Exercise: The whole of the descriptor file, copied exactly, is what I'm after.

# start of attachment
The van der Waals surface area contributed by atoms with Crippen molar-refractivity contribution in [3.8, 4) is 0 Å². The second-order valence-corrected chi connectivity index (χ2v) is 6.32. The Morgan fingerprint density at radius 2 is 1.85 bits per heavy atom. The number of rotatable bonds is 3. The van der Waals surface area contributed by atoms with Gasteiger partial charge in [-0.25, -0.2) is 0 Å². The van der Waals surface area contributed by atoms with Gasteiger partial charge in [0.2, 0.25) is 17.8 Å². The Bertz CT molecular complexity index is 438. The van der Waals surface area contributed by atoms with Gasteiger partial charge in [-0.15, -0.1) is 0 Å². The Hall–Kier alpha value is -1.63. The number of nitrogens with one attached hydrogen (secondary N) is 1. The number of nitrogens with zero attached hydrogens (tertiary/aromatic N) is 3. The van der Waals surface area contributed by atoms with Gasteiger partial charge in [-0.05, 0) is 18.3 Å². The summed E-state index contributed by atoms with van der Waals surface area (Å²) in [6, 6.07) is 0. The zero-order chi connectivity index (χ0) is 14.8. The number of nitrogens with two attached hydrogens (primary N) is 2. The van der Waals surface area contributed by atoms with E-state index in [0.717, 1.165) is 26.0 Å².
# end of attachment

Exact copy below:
The van der Waals surface area contributed by atoms with Crippen molar-refractivity contribution in [3.8, 4) is 0 Å². The second-order valence-corrected chi connectivity index (χ2v) is 6.32. The Morgan fingerprint density at radius 2 is 1.85 bits per heavy atom. The number of rotatable bonds is 3. The van der Waals surface area contributed by atoms with Gasteiger partial charge in [-0.25, -0.2) is 0 Å². The van der Waals surface area contributed by atoms with Gasteiger partial charge in [0.2, 0.25) is 17.8 Å². The Bertz CT molecular complexity index is 438. The van der Waals surface area contributed by atoms with Gasteiger partial charge in [-0.15, -0.1) is 0 Å². The Hall–Kier alpha value is -1.63. The number of nitrogens with one attached hydrogen (secondary N) is 1. The number of nitrogens with zero attached hydrogens (tertiary/aromatic N) is 3. The van der Waals surface area contributed by atoms with Gasteiger partial charge in [-0.05, 0) is 18.3 Å². The summed E-state index contributed by atoms with van der Waals surface area (Å²) in [6, 6.07) is 0. The zero-order chi connectivity index (χ0) is 14.8. The number of nitrogens with two attached hydrogens (primary N) is 2. The van der Waals surface area contributed by atoms with E-state index in [0.717, 1.165) is 26.0 Å².